Attacks on the Press in 1998 - Kazakstan
|Publisher||Committee to Protect Journalists|
|Publication Date||February 1999|
|Cite as||Committee to Protect Journalists, Attacks on the Press in 1998 - Kazakstan, February 1999, available at: http://www.refworld.org/docid/47c56575c.html [accessed 9 October 2015]|
|Disclaimer||This is not a UNHCR publication. UNHCR is not responsible for, nor does it necessarily endorse, its content. Any views expressed are solely those of the author or publisher and do not necessarily reflect those of UNHCR, the United Nations or its Member States.|
As of December 31, 1998
Determined to prolong his hold on power, President Nursultan Nazarbayev manipulated Kazakhstan's electoral, legal, and media machinery. Engineering a special parliamentary vote whose constitutionality was suspect, he moved the presidential elections from 2000 to January 10, 1999. And he used legal technicalities to bar his three political rivals, including his principal opponent, former Premier Akezhan Kazhegeldin, from the ballot. His machinations were so blatant that the U.S. State Department declined to send official monitors to observe the elections. The Organization for Security and Cooperation in Europe denounced the electoral fraud in advance of balloting.
In anticipation of this power grab, Nazarbayev started in 1997 to silence critics and rein in the press. His Justice Ministry continued throughout the year to threaten and harass the media for alleged violations of the press law, the Kazakh-language law requiring an equal volume of Kazakh-language broadcasts as those in other languages, and provisions banning insults aimed at the president. Apparently officially sanctioned violence against independent and dissident media also occurred. In this threatening environment, journalists increasingly resorted to self-censorship.
One of the clearest attempts at intimidation occurred on September 26, when unidentified assailants scaled a wall and hurled a Molotov cocktail into the offices of the opposition weekly XXI Vek, causing significant damage. Two days later, Almaty city authorities closed the newspaper without court order or explanation. This followed an earlier liquidation order by authorities against the newspaper TOO Biik El.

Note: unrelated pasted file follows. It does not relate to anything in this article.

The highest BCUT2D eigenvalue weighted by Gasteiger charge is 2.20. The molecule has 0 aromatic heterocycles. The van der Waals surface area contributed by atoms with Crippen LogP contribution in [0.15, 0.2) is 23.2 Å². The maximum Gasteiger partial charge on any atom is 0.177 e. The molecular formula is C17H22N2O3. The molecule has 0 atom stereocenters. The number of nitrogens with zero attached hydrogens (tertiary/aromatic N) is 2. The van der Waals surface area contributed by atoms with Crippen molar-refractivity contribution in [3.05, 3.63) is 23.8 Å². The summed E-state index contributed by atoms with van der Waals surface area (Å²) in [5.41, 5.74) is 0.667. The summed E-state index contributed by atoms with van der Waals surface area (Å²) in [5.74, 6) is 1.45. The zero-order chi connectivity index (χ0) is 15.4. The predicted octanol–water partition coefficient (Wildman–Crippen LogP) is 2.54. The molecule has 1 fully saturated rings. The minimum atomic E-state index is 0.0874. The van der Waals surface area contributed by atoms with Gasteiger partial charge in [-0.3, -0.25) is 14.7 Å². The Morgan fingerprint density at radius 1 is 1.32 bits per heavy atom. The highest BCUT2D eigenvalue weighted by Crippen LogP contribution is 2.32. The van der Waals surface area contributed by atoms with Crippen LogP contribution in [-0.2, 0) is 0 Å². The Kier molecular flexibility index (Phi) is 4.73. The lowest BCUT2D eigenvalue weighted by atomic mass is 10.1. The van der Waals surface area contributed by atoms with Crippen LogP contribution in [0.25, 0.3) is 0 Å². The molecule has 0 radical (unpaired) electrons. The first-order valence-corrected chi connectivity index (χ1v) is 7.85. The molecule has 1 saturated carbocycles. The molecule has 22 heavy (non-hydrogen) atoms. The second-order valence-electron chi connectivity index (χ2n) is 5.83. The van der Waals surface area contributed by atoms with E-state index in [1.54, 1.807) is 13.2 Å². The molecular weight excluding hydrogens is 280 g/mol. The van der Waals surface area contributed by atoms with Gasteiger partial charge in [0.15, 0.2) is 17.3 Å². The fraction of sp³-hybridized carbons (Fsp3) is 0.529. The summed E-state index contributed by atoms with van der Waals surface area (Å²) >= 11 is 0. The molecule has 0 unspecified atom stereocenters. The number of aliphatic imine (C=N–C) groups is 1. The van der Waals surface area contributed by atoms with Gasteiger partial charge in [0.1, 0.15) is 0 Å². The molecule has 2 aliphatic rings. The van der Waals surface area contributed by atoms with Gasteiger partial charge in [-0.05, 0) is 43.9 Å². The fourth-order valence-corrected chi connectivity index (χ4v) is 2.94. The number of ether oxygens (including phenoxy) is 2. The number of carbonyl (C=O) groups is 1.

The regime also used legal methods to harass the independent press, especially privately owned newspapers with ties to former Premier Kazhegeldin. Exploiting the tax code, officials imposed large fines on broadcast outlets and newspapers considered to be too independent. State tax police repeatedly investigated such newspapers, including Dat, freezing bank accounts and confiscating office equipment, including computers. Customs officials seized print runs of newspapers which sought to avoid state interference by publishing in neighboring Kyrgyzstan. State security officials harassed the distributors of the newspaper 451 Gradusa po Farangeitu (Fahrenheit 451). And the nominally private publishing house Franklin and the state-owned printing houses unilaterally broke publishing and distribution contracts with the newspapers Tsentr and XXI Vek.
The Kazakh government continued the process, begun at the end of 1996, to assert control over television and radio broadcasting, the major media of news throughout the country. The government rescinded the licenses of several independent broadcasters and made them available for tender offers before the expiration date of the original licenses. The Frequency Commission made sure that only investors favorably disposed to the government won the tenders. By this process, Nazarbayev's daughter, Dariga Nazarbayeva, gained control of the major television stations Khabar and NTK in 1997.
Attacks on the Press in Kazakstan in 1998
|09/28/98||Big L Company||Censored|
|09/26/98||XXI Vek||Attacked, Harassed|